Ideologues only feel comfortable when they hunt in packs. Within a remarkably short time, almost all anti-political correctness and anti-collectivist ideologues became climate change denialists. Nonetheless, it would be quite misleading to argue that all leading climate change denialists are neoconservatives and neoliberals. As Clive Hamilton has pointed out, there is a certain kind of individual who is offended by the conclusions of the climate scientists. For such people – frequently ageing white males of science, engineering and technology backgrounds – the conclusions of the climate scientists are experienced as a shock, as a challenge, but most deeply of all as an affront to their deepest and most cherished basic faith: the capacity and indeed the right of “mankind” to subdue the Earth and all its fruits and to establish a “mastery” over Nature. I use these words advisedly. The conclusions of the climate scientists suggested a problem with this generally free-thinking, secular, pro-capitalist faith.

The people I have in mind were the kind who had mercilessly mocked the once-fashionable idea that there might ultimately be “limits to growth”. They are the kind of people who had vigorously and sometimes successfully disputed claims about the eventual depletion of natural resources or theories like “peak oil”. Now they were faced with scientists who had arrived at the conclusion that there was something even more fundamentally amiss in the process of the industrial revolution itself – namely, that the decision to provide the energy for industrialisation by burning fossil fuels was possibly the most consequential, although perfectly innocent, misstep human beings had ever taken. Within the mindset of the engineers and geologists, such a thought is not merely mistaken. It is intolerable and deeply offensive. Those preaching this doctrine have to be resisted and indeed denounced.

For such people – in Australia, one thinks of Ian Plimer, Bob Carter, William Kininmonth – the struggle against climate science is both urgent and existential. They are fighting to preserve life-long beliefs which have provided them with comfort and with meaning. In the fight against the climate scientists, they have proved to be important allies of the anti-political correctness and anti-collectivist ideologues, the right-wing media and the fossil fuel corporations.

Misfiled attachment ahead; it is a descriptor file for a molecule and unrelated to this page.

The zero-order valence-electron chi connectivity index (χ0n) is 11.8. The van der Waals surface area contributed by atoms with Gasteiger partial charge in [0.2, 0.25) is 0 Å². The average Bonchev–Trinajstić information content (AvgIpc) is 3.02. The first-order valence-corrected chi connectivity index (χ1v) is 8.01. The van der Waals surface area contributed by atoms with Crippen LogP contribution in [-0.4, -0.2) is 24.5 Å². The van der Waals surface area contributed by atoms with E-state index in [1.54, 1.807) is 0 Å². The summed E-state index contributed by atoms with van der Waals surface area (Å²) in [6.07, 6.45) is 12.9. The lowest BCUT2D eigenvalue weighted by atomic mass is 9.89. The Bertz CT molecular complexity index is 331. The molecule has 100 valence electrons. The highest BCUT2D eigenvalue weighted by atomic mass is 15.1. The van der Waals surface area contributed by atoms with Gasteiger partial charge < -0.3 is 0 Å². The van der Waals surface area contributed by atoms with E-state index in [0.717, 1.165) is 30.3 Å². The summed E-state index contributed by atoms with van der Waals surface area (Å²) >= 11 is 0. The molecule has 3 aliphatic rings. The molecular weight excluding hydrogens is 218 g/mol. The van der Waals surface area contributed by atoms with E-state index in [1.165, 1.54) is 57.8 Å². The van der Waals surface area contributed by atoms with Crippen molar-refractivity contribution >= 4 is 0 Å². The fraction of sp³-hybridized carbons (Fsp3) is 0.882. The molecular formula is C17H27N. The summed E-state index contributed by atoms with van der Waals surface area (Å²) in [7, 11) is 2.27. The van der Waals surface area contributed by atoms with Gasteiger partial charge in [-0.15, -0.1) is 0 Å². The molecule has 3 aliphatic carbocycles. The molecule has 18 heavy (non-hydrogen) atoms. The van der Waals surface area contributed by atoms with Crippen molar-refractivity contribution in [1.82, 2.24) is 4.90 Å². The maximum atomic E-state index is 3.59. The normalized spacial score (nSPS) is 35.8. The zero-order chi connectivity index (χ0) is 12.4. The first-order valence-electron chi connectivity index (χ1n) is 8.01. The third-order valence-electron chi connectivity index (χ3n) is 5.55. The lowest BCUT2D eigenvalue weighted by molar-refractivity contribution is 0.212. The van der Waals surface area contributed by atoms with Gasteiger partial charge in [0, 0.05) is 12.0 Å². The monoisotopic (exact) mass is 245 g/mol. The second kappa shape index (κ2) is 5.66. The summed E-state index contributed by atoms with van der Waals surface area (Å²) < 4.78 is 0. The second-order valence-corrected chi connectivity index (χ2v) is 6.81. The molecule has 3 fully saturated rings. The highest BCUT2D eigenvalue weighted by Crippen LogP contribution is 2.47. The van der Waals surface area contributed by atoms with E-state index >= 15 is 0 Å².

I suppose he is a political scientist, not a psychologist but the psychology of denial needs to be considered. I suppose that the alternative account to the official story of what happened seems fanciful as first, but perhaps in the light of context and evidence a different view might be considered. A number of psychologists report on reactions, including poignantly their own:

5. Public  receptivity to the message.
Robert Manne speculates:

Perhaps it is the character type that flourishes under the conditions of consumer capitalism that presents the primary obstacle to taking action on climate change. Faced by an apparent choice between the continuation of our lifestyle and the wellbeing of our planet, perhaps it is the continuation of our lifestyle that in the end we will decide to choose.

Those of us in the rich world want to keep our comfortable lifestyles, but the different in the public perception of the reality of climate change is interesting.

The question, which none of the commenters as far as I could tell addressed, is how sufficient these possible explanations might be for the denial of global warming. Robert Manne has identified that climate denial is a right wing pre-occupation. I don’t think he has the addressed the  question of asking what is it about about “right wing” ideology, as distinct from “left wing ideology” global warming a cause for denial and cognitive dissonance.  The answer may lie in the notion of cultural cognition which Wikipedia explains as:

The cultural cognition hypothesis holds that individuals are motivated by a variety of psychological processes to form beliefs about putatively dangerous activities that match their cultural evaluations of them. Persons who subscribe to relatively individualistic values, for example, tend to value commerce and industry and are inclined to disbelieve that such activities pose serious environmental risks. Persons who subscribe to relatively egalitarian and communitarian values, in contrast, readily credit claims of environmental risks, consistent with their moral suspicion of commerce and industry as sources of inequality and symbols of excessive self-seeking.